Seattle City Councilmember Tammy J. Morales (District 2, South Seattle and Chinatown/International District) and King County Councilmember Girmay Zahilay (District 2) applaud Olympia lawmakers’ efforts to address gun violence by creating the Washington Office of Firearm Safety and Violence Prevention.
Senate Bill 6288 was passed by the State Senate and House, creating the nation’s first firearm prevention office, pending the Governor’s signature. The office will be tasked with collecting and analyzing data on firearm violence. The office would work with law enforcement agencies, health institutions and others to centralize the data, which could then be used to understand where gun violence is happening in the state, why, and how to prevent it through early intervention programs.
“I want to thank Senator Manka Dhingra who introduced and shepherded this bill. She understands the impact gun violence has had in our communities, particularly my district, where we grieve the lives of young, black and brown boys and girls, whose promising futures are cut short due to gun violence,” Councilmember Morales said. “Having a centralized office, one that uses a data-driven approach to prevent firearm violence, will allow political leaders to create better policies to effectively address gun violence. The bill also creates a grant program, investing in programs which are created by and for communities most impacted by gun violence, programs that have proven time and again to be the very best way to interrupt cycles of violence that terrorize too many of our communities. Along with developing best practices for therapy, firearms safety, and suicide prevention, the duties assigned to the Office are essential to mitigate the devastating effects of gun violence.”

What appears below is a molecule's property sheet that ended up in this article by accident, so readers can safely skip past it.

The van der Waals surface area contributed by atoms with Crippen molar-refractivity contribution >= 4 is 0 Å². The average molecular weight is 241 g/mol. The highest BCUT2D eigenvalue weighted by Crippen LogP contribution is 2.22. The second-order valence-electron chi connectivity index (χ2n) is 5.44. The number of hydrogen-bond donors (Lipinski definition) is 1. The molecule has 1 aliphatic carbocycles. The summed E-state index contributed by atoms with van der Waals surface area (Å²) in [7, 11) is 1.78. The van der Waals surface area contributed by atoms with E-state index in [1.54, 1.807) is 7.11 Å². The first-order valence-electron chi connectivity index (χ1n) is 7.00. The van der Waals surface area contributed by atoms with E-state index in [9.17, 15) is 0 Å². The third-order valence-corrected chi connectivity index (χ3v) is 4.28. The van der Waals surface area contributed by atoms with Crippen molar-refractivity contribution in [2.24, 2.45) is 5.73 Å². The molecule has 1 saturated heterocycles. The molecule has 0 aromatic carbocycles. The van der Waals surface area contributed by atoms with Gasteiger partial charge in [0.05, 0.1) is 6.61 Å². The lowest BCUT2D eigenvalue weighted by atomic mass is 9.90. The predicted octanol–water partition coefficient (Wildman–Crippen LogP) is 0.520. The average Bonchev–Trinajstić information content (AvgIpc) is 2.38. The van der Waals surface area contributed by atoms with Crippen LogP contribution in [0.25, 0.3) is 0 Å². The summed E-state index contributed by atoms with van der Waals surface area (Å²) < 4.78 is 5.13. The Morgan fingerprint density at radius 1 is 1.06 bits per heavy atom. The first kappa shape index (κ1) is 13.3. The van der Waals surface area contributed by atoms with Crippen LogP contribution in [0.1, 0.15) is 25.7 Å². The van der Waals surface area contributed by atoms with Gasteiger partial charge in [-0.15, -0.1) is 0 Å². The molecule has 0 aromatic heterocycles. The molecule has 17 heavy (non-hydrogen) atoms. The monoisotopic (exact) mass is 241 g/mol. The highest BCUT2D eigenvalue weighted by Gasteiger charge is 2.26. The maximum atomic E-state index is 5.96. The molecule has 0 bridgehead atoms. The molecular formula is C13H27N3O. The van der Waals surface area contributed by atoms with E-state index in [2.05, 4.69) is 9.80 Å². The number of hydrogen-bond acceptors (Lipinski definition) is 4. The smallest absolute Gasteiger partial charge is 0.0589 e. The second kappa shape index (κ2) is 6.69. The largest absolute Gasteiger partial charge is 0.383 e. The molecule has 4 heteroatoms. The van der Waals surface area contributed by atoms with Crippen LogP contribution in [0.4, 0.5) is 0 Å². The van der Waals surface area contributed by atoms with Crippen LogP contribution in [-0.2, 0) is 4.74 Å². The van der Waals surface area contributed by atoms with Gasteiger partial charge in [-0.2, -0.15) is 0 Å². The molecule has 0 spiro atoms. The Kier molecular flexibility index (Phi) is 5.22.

“The most effective responses to gun violence around the country utilize data and resources to empower community-based interruptions to violence,” said King County Councilmember Girmay Zahilay. “Thanks to the efforts by Sen. Dhingra, the Washington Alliance for Gun Responsibility and countless others, we will finally have a central place to convene stakeholders, analyze data and ultimately support community outreach coordinators who are working in their neighborhoods to intervene before another life is needlessly taken.”
The office’s approach will be modeled on King County Prosecuting Attorney’s Office’s Shots Fired project, which uses a public health approach to stem gun violence. The project found every year, 155 King County residents die from gunshots and another 150 are hospitalized.
Morales and Zahilay have worked collaboratively with community in their districts in South Seattle, which has expressed ongoing concerns around gun violence and public safety, particularly around youths.
Senate Bill 6288 is poised to return to the Senate for concurrence, and to the Governor to sign. Morales and Zahilay said they look forward to Gov. Inslee signing this bill.